First up was manufacturing defect.  Texas law requires deviations from specifications that render the product unreasonably dangerous.  Id. at **6-7.  Rather than identify a specific defect present in plaintiff’s device, the operative complaint offered a few possibilities of general things that “may have” happened in manufacturing the device, without ever specifying the actual specifications.  Id. at *7.  This was insufficient in terms of defect, deviation, and causation.  In essence, this was an attempt to pervert the res ipsa loquitur doctrine to establish a manufacturing defect from an alleged malfunction.  That does not fly under Texas law these days.

Next up was “marketing defect,” which is really just a warnings claim.  Plaintiffs were required to plead specific inadequacies in the warnings to doctors and that such inadequacies caused the alleged injuries.  Instead, plaintiffs offered a laundry list of possible failure mechanisms (combining their manufacturing defect and design defect lists) and claimed the “user” was insufficient warned of them.  Id. at **9-10.  These “conclusory” allegations were insufficient, as plaintiffs never identified what warnings were included and how they were presented to allow an assessment of their inadequacy.  Similarly, the causation allegation was just that the doctor would have picked another product without any factual allegations to back it up.  Id. at *11.  The court went a step further and concluded that the warnings actually provided with the device were adequate as to the risk of the harm allegedly suffered by plaintiff.  Id. at **11-12.  It is unusual for a court to reach such a conclusion in the 12(b)(6) context, but the court here explained that it could do so based on the record before it (without converting to Rule 56 motion).  Id. at *11 n.1.

For design defect, Texas requires the plaintiff to prove defect, unreasonable dangerousness, causation, and the existence of a safer alternative design.  Have only a laundry list of possible failure mechanisms, plaintiffs did not get off the ground.  “Plaintiffs have pleaded the EPG malfunctions without pleading a design defect.”  Id. at *13.  Alleging that the device could have been designed without these alleged design defects was not enough either.  (The court did not need to go further, but we found the allegation of “degradation” to be particularly dubious in this case where the injury occurred a day after use began.  We guess it is just standard now to throw in some “degradation” theory with every medical device these days.)

The TPLA does not abrogate common law negligence, but logic still applies.  If plaintiffs could not articulate supported claims for any defect in manufacture, design, or warnings, then re-casting the same stuff as “negligent” was not going to work either.  Id. at **15-16.

Last was the claim for breach of implied warranty of merchantability.  That had two problems.  The first was that plaintiffs based their claim on the same allegations of manufacturing, design, and marketing (warnings) defect.  Id. at *17.  That failing was just as fatal to implied warranty as it was to the negligence claim.  The second and independent problem was that Texas requires timely notice of such a claim and plaintiffs waited almost two years.  They tried to claim “they were not aware of the malfunction” until an unspecified time after their injury, but that directly conflicted with plaintiffs’ attempt to apply res ipsa.  For that, they argued, essentially, “that the defects in the EPG were so clear that nothing could explain what happened to Mr. Harrison except that the EPG was defective.”  Id. at *19 (emphasis in original).  They could not have it both ways and the court found that notice was not timely.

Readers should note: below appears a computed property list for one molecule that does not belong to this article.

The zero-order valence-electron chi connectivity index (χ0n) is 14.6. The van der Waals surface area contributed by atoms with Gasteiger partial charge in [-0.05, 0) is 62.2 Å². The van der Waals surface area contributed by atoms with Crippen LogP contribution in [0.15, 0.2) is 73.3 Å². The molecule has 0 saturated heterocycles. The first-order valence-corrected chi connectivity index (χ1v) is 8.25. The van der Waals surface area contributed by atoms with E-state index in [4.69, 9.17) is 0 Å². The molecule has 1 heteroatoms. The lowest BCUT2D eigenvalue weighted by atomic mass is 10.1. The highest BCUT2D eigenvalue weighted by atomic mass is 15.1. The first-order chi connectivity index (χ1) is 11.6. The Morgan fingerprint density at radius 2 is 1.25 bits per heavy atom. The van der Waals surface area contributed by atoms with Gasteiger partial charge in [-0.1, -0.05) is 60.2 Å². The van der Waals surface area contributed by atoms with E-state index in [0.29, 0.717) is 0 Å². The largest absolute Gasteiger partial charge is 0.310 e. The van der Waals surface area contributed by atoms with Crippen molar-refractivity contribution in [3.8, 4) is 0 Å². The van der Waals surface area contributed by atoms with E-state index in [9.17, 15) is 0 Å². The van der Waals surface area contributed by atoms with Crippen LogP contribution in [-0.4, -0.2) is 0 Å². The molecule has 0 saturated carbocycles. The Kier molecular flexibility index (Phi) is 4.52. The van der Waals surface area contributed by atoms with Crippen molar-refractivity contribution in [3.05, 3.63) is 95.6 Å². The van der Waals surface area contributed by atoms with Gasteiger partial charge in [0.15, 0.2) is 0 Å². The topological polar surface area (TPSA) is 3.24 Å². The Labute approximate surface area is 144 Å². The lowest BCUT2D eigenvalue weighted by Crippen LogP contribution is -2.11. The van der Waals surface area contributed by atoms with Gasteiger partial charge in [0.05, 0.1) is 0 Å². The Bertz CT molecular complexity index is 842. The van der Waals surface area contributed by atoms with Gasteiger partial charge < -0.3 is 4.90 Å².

That brings us to the part of the decision we do not like.  Without any analysis, the court granted plaintiffs leave to file an amended complaint within three weeks.  No limit was imposed on its content.  There are two problems with that from our perspective.  First, the court dismissed the plaintiffs’ third complaint.  They had enough swings to assert something more than conclusory allegations that a cardiac arrest during use of a product designed to help prevent cardiac arrest must equate to liability.  Second, the court made two affirmative findings that further amendment cannot undo.  The warnings with device were adequate, which should end the strict liability marketing defect claim and parts of the negligence and implied warranty claims.  Not that any of the implied warranty claim should still be viable given the finding on untimely notice.  So, if plaintiffs were going to get another shot at a complaint, then the available claims should have been limited.  Maybe the plaintiffs will not try again, saving the defendant from having to prepare another motion to dismiss and the court from having to write up another order granting it.